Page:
2021 SC Worlds Times Can Be Used For NCAA Championship Qualification


  • Thursday, December 16th – Tuesday, December 21st
  • Etihad Arena, Abu Dhabi, United Arab Emirates
  • SCM (25m)
  • Prize Money
  • Meet Site
  • Entries

At this month’s 2021 FINA Short Course World Championships in Abu Dhabi, we should see times that qualify athletes for the 2022 NCAA Championships after conversion.

In the Division I 2021-2022 Qualifying Standards released earlier this year, as in previous years, the NCAA included a “Conversions” section that detailed the steps needed to convert times from 25-meters to 25-yards. The procedure is as follows:

  1. Convert the achieved 25-meter time into seconds
  2. Multiply the transformed time in seconds by the appropriate conversion factor (see below), out to five decimal places
  3. Drop, without rounding, all units smaller than a hundredth of a second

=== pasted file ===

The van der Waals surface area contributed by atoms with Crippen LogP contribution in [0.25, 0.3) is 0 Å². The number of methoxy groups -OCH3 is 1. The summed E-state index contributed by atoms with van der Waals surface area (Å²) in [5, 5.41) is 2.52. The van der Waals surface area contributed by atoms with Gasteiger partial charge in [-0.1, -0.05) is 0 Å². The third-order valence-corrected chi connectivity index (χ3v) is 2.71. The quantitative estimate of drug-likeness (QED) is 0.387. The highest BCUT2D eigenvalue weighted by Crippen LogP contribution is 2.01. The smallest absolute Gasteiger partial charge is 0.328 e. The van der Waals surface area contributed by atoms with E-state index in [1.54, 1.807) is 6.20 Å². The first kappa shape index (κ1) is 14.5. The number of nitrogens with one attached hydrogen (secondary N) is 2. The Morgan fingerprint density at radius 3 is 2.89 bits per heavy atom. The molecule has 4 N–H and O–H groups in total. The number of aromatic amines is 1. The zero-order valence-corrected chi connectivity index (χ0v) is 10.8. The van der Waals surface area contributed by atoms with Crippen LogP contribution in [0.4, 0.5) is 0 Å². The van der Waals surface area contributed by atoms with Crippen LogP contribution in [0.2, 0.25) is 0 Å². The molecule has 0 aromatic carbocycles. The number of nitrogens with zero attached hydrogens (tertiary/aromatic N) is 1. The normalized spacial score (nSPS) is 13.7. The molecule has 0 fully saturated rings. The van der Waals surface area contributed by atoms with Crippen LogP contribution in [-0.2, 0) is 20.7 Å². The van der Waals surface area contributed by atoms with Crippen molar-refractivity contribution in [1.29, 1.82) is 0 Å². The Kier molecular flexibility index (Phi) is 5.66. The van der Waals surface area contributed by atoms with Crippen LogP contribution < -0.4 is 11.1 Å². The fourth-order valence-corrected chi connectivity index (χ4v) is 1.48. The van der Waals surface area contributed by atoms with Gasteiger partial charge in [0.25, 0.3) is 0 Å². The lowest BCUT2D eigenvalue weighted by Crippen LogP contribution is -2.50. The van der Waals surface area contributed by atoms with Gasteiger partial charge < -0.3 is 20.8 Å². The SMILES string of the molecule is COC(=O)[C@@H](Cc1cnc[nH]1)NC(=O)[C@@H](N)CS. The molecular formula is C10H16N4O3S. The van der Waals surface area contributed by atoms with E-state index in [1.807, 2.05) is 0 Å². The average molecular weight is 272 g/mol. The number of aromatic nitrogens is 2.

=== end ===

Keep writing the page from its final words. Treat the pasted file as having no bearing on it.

4. Transform the resulting value into minutes and seconds to obtain the converted 25-yard time

The Short Course Conversion Factors, which are the same conversion standards from last season, are shown here:

Event Factor
400 meters to 500 yards 1.153
800 meters to 1,000 yards 1.153
1,500 meters to 1,650 yards 1.013
All other events 0.906

So, for example, to achieve a Men’s “A” cut in the 200-yard butterfly, a time of 1:40.44, an athlete would need to swim a 1:50.87 in the meter equivalent. Find the conversions laid out below:

  1. Convert the achieved 25-meter time into seconds
    1. 1:50.87 → 110.87 seconds